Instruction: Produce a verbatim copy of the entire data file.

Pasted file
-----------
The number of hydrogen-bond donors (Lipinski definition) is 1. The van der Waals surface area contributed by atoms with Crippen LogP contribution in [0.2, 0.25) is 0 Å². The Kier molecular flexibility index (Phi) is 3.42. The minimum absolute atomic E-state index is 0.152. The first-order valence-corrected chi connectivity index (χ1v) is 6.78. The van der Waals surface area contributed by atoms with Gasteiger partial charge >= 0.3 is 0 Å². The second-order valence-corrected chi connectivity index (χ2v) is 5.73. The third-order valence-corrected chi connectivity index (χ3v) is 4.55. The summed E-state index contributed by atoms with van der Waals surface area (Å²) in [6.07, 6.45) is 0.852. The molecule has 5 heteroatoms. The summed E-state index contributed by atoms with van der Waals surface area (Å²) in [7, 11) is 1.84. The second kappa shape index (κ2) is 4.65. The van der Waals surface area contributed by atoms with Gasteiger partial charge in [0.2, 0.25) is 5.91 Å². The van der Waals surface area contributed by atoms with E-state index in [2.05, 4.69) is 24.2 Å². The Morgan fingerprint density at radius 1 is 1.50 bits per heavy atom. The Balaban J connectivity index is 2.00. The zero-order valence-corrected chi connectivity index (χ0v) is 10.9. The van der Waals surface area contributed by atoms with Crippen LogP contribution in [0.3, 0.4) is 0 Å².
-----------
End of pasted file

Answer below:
The number of hydrogen-bond donors (Lipinski definition) is 1. The van der Waals surface area contributed by atoms with Crippen LogP contribution in [0.2, 0.25) is 0 Å². The Kier molecular flexibility index (Phi) is 3.42. The minimum absolute atomic E-state index is 0.152. The first-order valence-corrected chi connectivity index (χ1v) is 6.78. The van der Waals surface area contributed by atoms with Gasteiger partial charge >= 0.3 is 0 Å². The second-order valence-corrected chi connectivity index (χ2v) is 5.73. The third-order valence-corrected chi connectivity index (χ3v) is 4.55. The summed E-state index contributed by atoms with van der Waals surface area (Å²) in [6.07, 6.45) is 0.852. The molecule has 5 heteroatoms. The summed E-state index contributed by atoms with van der Waals surface area (Å²) in [7, 11) is 1.84. The second kappa shape index (κ2) is 4.65. The van der Waals surface area contributed by atoms with Gasteiger partial charge in [0.2, 0.25) is 5.91 Å². The van der Waals surface area contributed by atoms with E-state index in [2.05, 4.69) is 24.2 Å². The Morgan fingerprint density at radius 1 is 1.50 bits per heavy atom. The Balaban J connectivity index is 2.00. The zero-order valence-corrected chi connectivity index (χ0v) is 10.9. The van der Waals surface area contributed by atoms with Crippen LogP contribution in [0.3, 0.4) is 0 Å².